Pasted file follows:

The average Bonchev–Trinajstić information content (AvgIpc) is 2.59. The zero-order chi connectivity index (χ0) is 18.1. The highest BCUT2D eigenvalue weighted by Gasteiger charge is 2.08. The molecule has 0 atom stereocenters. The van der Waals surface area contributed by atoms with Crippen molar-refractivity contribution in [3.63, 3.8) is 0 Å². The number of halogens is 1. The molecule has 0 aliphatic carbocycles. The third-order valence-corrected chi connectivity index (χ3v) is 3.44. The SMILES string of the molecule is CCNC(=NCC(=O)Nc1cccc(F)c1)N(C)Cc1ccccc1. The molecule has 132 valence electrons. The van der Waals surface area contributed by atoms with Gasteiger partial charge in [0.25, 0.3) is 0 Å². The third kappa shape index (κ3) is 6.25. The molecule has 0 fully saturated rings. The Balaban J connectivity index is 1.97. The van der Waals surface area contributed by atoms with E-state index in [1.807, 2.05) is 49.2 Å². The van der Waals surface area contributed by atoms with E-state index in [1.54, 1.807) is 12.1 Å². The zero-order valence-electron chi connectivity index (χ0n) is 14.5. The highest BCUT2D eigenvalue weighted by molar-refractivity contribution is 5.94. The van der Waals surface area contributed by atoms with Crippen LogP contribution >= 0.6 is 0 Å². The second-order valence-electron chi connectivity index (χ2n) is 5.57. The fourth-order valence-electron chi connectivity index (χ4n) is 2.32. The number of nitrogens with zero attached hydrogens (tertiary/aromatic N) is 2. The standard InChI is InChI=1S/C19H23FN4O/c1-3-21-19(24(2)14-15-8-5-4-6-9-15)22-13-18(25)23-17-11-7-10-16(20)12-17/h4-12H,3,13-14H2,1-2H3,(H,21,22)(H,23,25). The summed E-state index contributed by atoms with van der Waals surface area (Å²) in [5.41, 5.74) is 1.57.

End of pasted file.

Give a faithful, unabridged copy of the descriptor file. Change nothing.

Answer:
The average Bonchev–Trinajstić information content (AvgIpc) is 2.59. The zero-order chi connectivity index (χ0) is 18.1. The highest BCUT2D eigenvalue weighted by Gasteiger charge is 2.08. The molecule has 0 atom stereocenters. The van der Waals surface area contributed by atoms with Crippen molar-refractivity contribution in [3.63, 3.8) is 0 Å². The number of halogens is 1. The molecule has 0 aliphatic carbocycles. The third-order valence-corrected chi connectivity index (χ3v) is 3.44. The SMILES string of the molecule is CCNC(=NCC(=O)Nc1cccc(F)c1)N(C)Cc1ccccc1. The molecule has 132 valence electrons. The van der Waals surface area contributed by atoms with Gasteiger partial charge in [0.25, 0.3) is 0 Å². The third kappa shape index (κ3) is 6.25. The molecule has 0 fully saturated rings. The Balaban J connectivity index is 1.97. The van der Waals surface area contributed by atoms with E-state index in [1.807, 2.05) is 49.2 Å². The van der Waals surface area contributed by atoms with E-state index in [1.54, 1.807) is 12.1 Å². The zero-order valence-electron chi connectivity index (χ0n) is 14.5. The highest BCUT2D eigenvalue weighted by molar-refractivity contribution is 5.94. The van der Waals surface area contributed by atoms with Crippen LogP contribution >= 0.6 is 0 Å². The second-order valence-electron chi connectivity index (χ2n) is 5.57. The fourth-order valence-electron chi connectivity index (χ4n) is 2.32. The number of nitrogens with zero attached hydrogens (tertiary/aromatic N) is 2. The standard InChI is InChI=1S/C19H23FN4O/c1-3-21-19(24(2)14-15-8-5-4-6-9-15)22-13-18(25)23-17-11-7-10-16(20)12-17/h4-12H,3,13-14H2,1-2H3,(H,21,22)(H,23,25). The summed E-state index contributed by atoms with van der Waals surface area (Å²) in [5.41, 5.74) is 1.57.